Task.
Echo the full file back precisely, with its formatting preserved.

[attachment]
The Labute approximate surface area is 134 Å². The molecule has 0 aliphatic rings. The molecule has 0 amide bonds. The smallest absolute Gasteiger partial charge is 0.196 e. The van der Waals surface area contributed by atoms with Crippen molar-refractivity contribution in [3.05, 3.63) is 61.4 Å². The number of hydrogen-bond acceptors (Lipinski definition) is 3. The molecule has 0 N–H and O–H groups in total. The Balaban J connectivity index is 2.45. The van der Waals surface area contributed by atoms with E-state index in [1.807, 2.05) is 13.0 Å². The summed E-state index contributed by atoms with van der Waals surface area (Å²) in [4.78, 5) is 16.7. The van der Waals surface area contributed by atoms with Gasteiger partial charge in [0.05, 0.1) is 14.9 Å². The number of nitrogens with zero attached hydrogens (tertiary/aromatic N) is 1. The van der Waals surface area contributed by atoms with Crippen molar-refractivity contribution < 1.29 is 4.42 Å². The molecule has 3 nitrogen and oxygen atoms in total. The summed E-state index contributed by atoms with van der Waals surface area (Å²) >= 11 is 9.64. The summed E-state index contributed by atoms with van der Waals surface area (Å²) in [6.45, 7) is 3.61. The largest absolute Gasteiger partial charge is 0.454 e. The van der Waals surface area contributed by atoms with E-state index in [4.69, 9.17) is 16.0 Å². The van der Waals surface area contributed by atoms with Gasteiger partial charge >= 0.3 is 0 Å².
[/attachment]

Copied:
The Labute approximate surface area is 134 Å². The molecule has 0 aliphatic rings. The molecule has 0 amide bonds. The smallest absolute Gasteiger partial charge is 0.196 e. The van der Waals surface area contributed by atoms with Crippen molar-refractivity contribution in [3.05, 3.63) is 61.4 Å². The number of hydrogen-bond acceptors (Lipinski definition) is 3. The molecule has 0 N–H and O–H groups in total. The Balaban J connectivity index is 2.45. The van der Waals surface area contributed by atoms with E-state index in [1.807, 2.05) is 13.0 Å². The summed E-state index contributed by atoms with van der Waals surface area (Å²) in [4.78, 5) is 16.7. The van der Waals surface area contributed by atoms with Gasteiger partial charge in [0.05, 0.1) is 14.9 Å². The number of nitrogens with zero attached hydrogens (tertiary/aromatic N) is 1. The van der Waals surface area contributed by atoms with Crippen molar-refractivity contribution < 1.29 is 4.42 Å². The molecule has 3 nitrogen and oxygen atoms in total. The summed E-state index contributed by atoms with van der Waals surface area (Å²) >= 11 is 9.64. The summed E-state index contributed by atoms with van der Waals surface area (Å²) in [6.45, 7) is 3.61. The largest absolute Gasteiger partial charge is 0.454 e. The van der Waals surface area contributed by atoms with E-state index in [4.69, 9.17) is 16.0 Å². The van der Waals surface area contributed by atoms with Gasteiger partial charge >= 0.3 is 0 Å².